The SDG Observatory report measures the contribution of listed Spanish companies to the 2030 Agenda and analyzes the integration of the requirements of Law 11/2018 on non-financial information and diversity. In 2020, 106 companies out of the total of 134 listed companies based in Spain presented extra-financial information for the year 2019. This figure represents 79% of companies, or 9 points more than the previous year (70%) .
73% of companies mention the SDGs in their extra-financial reports, 7% more. However, only a small part of these mentions is accompanied by ambitious plans to detail the contribution to Agenda 2030. In this sense, fewer companies report digitization measures (71%) or circular economy policies , which are still mostly limited to recycling. and reuse. On the other hand, the number of companies (89%) which declare to have developed policies of equality between women and men increases. The most notable increases were seen in hiring and compensation policies, standing at 52% and 55% respectively.
The presence of the SDGs is widespread in all sectors. Energy and technology companies remain in the lead. Firms in industry and construction, as well as financial services and consumer goods, also stand out, to a lesser extent. The real estate services sector remains the most lagging behind in integrating the SDGs into extra-financial reporting.
Quality education gains weight and end of poverty is postponed
In 2019, the SDGs that companies highlight the most in their reports are 8 (Decent work and economic growth), 13 (Climate action) and 9 (Industry, innovation and infrastructure). These three SDGs are consolidated as the most cited by companies over the past three years, and exceed 45% of mentions.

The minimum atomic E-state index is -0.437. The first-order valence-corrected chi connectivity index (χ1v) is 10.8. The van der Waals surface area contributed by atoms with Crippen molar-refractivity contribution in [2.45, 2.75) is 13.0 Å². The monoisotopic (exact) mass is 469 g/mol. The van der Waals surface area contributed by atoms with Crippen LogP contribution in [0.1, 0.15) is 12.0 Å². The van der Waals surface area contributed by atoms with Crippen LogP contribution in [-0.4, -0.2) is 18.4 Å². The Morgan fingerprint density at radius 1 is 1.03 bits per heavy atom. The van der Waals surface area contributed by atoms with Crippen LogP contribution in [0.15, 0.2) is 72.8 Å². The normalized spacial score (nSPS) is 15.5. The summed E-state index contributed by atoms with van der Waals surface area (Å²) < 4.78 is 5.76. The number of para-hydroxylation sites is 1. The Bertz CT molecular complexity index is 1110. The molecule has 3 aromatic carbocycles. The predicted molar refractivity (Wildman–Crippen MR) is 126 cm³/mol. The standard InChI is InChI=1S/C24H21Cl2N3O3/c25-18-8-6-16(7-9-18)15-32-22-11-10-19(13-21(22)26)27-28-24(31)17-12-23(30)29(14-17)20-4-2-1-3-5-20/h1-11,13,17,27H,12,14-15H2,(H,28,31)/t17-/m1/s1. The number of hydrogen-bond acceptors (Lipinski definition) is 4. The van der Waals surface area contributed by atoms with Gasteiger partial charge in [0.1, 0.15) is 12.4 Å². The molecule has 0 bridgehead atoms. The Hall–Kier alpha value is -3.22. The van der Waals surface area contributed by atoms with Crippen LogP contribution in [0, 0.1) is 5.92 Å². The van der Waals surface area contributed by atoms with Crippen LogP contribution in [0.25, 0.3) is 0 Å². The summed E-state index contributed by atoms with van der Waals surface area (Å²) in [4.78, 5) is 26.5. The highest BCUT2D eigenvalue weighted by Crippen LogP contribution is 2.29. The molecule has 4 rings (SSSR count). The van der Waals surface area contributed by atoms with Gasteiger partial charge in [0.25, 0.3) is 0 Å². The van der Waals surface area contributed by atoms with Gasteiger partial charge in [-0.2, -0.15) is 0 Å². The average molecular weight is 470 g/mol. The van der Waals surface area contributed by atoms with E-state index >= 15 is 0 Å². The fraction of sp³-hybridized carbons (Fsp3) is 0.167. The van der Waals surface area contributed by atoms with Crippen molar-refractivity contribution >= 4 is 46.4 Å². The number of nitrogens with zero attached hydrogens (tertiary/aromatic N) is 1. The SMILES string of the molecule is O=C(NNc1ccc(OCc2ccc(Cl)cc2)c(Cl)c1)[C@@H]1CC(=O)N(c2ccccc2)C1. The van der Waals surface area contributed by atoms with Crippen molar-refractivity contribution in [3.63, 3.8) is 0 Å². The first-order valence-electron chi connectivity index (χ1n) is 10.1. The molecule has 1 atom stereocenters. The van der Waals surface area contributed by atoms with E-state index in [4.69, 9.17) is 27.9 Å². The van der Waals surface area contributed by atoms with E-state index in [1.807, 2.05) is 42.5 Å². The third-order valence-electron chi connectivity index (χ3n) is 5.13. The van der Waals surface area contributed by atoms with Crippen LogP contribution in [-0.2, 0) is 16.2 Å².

The fastest growing SDGs are 4 (Quality education), 10 (Reducing inequalities) and 17 (Partnerships to achieve goals). On the other hand, SDGs 1 (End of poverty), 2 (Zero hunger) and 14 (Underwater life) continue to be postponed, since the percentage of companies that declare measures related to these objectives does not reach 20%.
Materiality analyzes will play a central role
The report analyzes reports from listed Spanish companies and distinguishes between the four dimensions of sustainability: governance, prosperity, people and planet. This edition also includes a fifth key aspect, materiality, understood as the analysis process which allows the company to reorient its strategy towards sustainable development.
According to Ferran Curt, co-author of the report, materiality analyzes will play a central role in extra-financial reporting. In addition to helping to focus the extra-financial disclosure exercise on aspects of sustainable development at the heart of the company, they make it possible to include the different interest groups in the process of strategic reflection around sustainable development, integrating thus sensitivities which transcend the borders of the organization itself. Even so, Spanish companies still have a lot of room for improvement in this area.
Although 80% of the companies studied reflect the sustainable development issues most relevant to their activity in their reports, only 60% identify the social, economic and environmental risks and opportunities that arise from these issues. Just over half of companies (55%) provide information on value chain risk management procedures.
In the area of governance, the number of companies (83%) declaring policies to protect human rights is increasing. In Economy or Prosperity, 71% of companies report digitization, although the practice is more prevalent among technology, energy and consumer services companies. As far as people are concerned, 82% have adopted measures to promote work-family reconciliation, even though few of them specify what these policies consist of. On the other hand, in the environment or the planet, the circular economy has progressed by five points compared to the previous year, reaching 85% of companies that apply it. The number of companies saying they have adopted measures to manage the waste they generate also increased by 5%, reaching 89%.